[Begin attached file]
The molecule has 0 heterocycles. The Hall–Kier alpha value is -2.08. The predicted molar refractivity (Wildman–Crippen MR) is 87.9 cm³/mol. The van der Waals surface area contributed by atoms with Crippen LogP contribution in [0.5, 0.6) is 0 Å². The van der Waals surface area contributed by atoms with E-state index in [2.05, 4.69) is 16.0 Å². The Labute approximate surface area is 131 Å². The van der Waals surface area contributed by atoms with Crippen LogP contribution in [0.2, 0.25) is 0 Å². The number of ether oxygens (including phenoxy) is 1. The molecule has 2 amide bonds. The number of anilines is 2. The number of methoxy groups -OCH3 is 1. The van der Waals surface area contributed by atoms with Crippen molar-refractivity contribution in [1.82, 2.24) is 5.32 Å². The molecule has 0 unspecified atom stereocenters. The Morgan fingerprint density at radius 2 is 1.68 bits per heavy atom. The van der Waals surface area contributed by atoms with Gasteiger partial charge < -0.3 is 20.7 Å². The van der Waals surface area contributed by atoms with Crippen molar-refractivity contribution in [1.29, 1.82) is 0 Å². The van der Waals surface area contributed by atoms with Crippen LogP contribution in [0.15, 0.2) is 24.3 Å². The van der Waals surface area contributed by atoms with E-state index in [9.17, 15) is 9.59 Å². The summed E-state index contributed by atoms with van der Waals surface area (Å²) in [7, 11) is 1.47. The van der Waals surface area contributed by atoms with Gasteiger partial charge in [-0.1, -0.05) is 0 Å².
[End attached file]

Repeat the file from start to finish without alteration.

The molecule has 0 heterocycles. The Hall–Kier alpha value is -2.08. The predicted molar refractivity (Wildman–Crippen MR) is 87.9 cm³/mol. The van der Waals surface area contributed by atoms with Crippen LogP contribution in [0.5, 0.6) is 0 Å². The van der Waals surface area contributed by atoms with E-state index in [2.05, 4.69) is 16.0 Å². The Labute approximate surface area is 131 Å². The van der Waals surface area contributed by atoms with Crippen LogP contribution in [0.2, 0.25) is 0 Å². The number of ether oxygens (including phenoxy) is 1. The molecule has 2 amide bonds. The number of anilines is 2. The number of methoxy groups -OCH3 is 1. The van der Waals surface area contributed by atoms with Crippen molar-refractivity contribution in [1.82, 2.24) is 5.32 Å². The molecule has 0 unspecified atom stereocenters. The Morgan fingerprint density at radius 2 is 1.68 bits per heavy atom. The van der Waals surface area contributed by atoms with Gasteiger partial charge < -0.3 is 20.7 Å². The van der Waals surface area contributed by atoms with Crippen molar-refractivity contribution in [1.29, 1.82) is 0 Å². The van der Waals surface area contributed by atoms with Crippen LogP contribution in [0.15, 0.2) is 24.3 Å². The van der Waals surface area contributed by atoms with E-state index in [9.17, 15) is 9.59 Å². The summed E-state index contributed by atoms with van der Waals surface area (Å²) in [7, 11) is 1.47. The van der Waals surface area contributed by atoms with Gasteiger partial charge in [-0.1, -0.05) is 0 Å².